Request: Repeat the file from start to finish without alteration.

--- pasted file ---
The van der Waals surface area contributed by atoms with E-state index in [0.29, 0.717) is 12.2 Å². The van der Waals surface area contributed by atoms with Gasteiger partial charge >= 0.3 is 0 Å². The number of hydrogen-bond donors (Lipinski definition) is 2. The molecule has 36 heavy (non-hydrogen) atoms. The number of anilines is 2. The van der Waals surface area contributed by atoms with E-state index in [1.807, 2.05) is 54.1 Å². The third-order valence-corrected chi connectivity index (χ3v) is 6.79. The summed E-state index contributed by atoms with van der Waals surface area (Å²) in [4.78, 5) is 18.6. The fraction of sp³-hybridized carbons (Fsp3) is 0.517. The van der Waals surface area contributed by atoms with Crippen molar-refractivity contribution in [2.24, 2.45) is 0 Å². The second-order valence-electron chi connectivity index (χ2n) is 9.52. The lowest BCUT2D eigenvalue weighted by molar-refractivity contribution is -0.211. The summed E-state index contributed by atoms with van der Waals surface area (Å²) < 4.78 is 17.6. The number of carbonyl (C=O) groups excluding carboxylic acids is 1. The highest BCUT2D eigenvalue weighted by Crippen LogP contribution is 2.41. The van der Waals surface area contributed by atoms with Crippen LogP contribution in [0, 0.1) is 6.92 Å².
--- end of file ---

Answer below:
The van der Waals surface area contributed by atoms with E-state index in [0.29, 0.717) is 12.2 Å². The van der Waals surface area contributed by atoms with Gasteiger partial charge >= 0.3 is 0 Å². The number of hydrogen-bond donors (Lipinski definition) is 2. The molecule has 36 heavy (non-hydrogen) atoms. The number of anilines is 2. The van der Waals surface area contributed by atoms with E-state index in [1.807, 2.05) is 54.1 Å². The third-order valence-corrected chi connectivity index (χ3v) is 6.79. The summed E-state index contributed by atoms with van der Waals surface area (Å²) in [4.78, 5) is 18.6. The fraction of sp³-hybridized carbons (Fsp3) is 0.517. The van der Waals surface area contributed by atoms with Crippen molar-refractivity contribution in [2.24, 2.45) is 0 Å². The second-order valence-electron chi connectivity index (χ2n) is 9.52. The lowest BCUT2D eigenvalue weighted by molar-refractivity contribution is -0.211. The summed E-state index contributed by atoms with van der Waals surface area (Å²) < 4.78 is 17.6. The number of carbonyl (C=O) groups excluding carboxylic acids is 1. The highest BCUT2D eigenvalue weighted by Crippen LogP contribution is 2.41. The van der Waals surface area contributed by atoms with Crippen LogP contribution in [0, 0.1) is 6.92 Å².